Catalonia’s two main parties yesterday (26 November) moved a step closer to calling a snap regional election they want to use as a proxy for a referendum on independence from Spain.
The region, which accounts for one fifth of Spain’s economic output, went ahead with a symbolic independence referendum on 9 November despite Prime Minister Mariano Rajoy blocking such a move in the courts and calling it illegal.
After the vote, Catalan leader Artur Mas, who has been sued for defying a court injunction not to hold it, said he was considering calling an early election if regional parties could unite behind a single banner in favour of independence.
Late on Tuesday, he outlined a plan to create a Catalan state within 18 months with the first step being to build a common electoral platform, uniting politicians.
Oriol Junqueras, leader of Catalonia’s second-biggest party Esquerra Republicana de Catalunya (ERC), had initially opposed the offer but on Wednesday said Mas’ plan was “a good starting point” that he was ready to discuss.
“We need to seek formulas that add up between all the political forces that want to move towards independence,” he said.
While a formal agreement between Mas’ centre-right Convergencia I Unio (CiU) and the leftist ERC could be weeks away, the suggestion that they could run together in an early election is a direct challenge to Rajoy and bodes ill for dialogue between the Catalan authorities and Spain’s central government.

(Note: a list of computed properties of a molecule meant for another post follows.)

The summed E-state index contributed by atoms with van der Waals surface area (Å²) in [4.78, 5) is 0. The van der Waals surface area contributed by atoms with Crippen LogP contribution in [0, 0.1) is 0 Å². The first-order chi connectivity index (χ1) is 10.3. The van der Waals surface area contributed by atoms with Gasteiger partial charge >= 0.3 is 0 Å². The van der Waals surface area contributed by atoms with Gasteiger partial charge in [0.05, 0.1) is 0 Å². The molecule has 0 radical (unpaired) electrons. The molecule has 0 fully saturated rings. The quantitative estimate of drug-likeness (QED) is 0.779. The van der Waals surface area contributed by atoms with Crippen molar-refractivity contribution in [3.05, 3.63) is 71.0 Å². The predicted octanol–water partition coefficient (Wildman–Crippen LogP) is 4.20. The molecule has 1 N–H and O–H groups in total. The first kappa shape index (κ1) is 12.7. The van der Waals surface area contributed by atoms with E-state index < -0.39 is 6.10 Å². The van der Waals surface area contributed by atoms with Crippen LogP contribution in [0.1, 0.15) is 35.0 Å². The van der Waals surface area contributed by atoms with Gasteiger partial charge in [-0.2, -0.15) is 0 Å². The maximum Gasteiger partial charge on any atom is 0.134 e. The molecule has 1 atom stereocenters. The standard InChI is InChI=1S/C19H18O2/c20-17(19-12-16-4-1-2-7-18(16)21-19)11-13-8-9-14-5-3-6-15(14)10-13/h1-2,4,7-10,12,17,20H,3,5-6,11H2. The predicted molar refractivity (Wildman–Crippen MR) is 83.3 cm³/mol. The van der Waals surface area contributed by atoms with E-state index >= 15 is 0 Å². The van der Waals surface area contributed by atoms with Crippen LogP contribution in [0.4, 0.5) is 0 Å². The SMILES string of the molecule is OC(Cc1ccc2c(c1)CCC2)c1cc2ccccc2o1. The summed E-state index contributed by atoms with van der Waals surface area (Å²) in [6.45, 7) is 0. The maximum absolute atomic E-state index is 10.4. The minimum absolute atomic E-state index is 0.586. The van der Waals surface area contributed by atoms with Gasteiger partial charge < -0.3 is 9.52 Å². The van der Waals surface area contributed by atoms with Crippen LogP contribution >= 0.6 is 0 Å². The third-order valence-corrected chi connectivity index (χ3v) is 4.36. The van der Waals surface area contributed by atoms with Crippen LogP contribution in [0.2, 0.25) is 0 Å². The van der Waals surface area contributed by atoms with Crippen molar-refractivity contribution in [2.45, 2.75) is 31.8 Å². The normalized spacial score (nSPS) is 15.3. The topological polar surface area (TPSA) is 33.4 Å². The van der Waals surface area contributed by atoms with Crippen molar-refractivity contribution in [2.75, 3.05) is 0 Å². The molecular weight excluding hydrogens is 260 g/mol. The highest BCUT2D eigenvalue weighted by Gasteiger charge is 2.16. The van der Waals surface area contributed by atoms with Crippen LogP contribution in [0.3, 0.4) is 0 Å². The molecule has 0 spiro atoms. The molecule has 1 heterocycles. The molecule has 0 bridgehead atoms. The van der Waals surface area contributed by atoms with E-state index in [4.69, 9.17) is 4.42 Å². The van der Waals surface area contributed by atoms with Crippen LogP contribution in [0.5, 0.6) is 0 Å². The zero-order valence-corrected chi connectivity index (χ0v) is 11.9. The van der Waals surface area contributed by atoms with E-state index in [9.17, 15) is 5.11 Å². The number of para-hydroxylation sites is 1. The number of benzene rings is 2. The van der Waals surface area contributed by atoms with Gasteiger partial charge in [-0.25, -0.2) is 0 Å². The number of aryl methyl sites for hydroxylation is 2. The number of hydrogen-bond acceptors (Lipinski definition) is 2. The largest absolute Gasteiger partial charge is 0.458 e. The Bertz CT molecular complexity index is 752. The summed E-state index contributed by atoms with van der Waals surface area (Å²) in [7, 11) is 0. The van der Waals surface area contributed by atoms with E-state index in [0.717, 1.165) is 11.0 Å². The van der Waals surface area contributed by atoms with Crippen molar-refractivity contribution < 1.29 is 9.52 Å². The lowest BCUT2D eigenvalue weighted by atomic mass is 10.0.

Rajoy, who had offered to hold talks with Catalonia on financial and tax issues and opened the door to a constitutional reform to resolve its political problems with Madrid, dismissed the idea of a snap election centred on independence as “a step to nowhere”.
About 80% of the around 2.2 million who voted on 9 November backed secession, but the turnout was little more than 40%, giving an inconclusive outcome dismissed by markets.
According to an opinion poll published earlier this week in El Mundo newspaper, if a regional election was held today, CiU would win with 23.8% of the vote, ahead of ERC with 22.1%.
When Spain returned to democracy in the mid-1970s, regions such as Catalonia and the Basque Country saw a vibrant resurgence of their culture and languages that had been crushed during the dictatorship of Francisco Franco.
Catalans speak a language similar to, but distinct from, the Castillian Spanish spoken in the rest of Spain. The region accounts for 15% of Spain's population but 20% of its economy.
With Spain's economy in freefall from the eurozone debt crisis, Catalans complain of paying billions of euros more in taxes than they receive back from Madrid.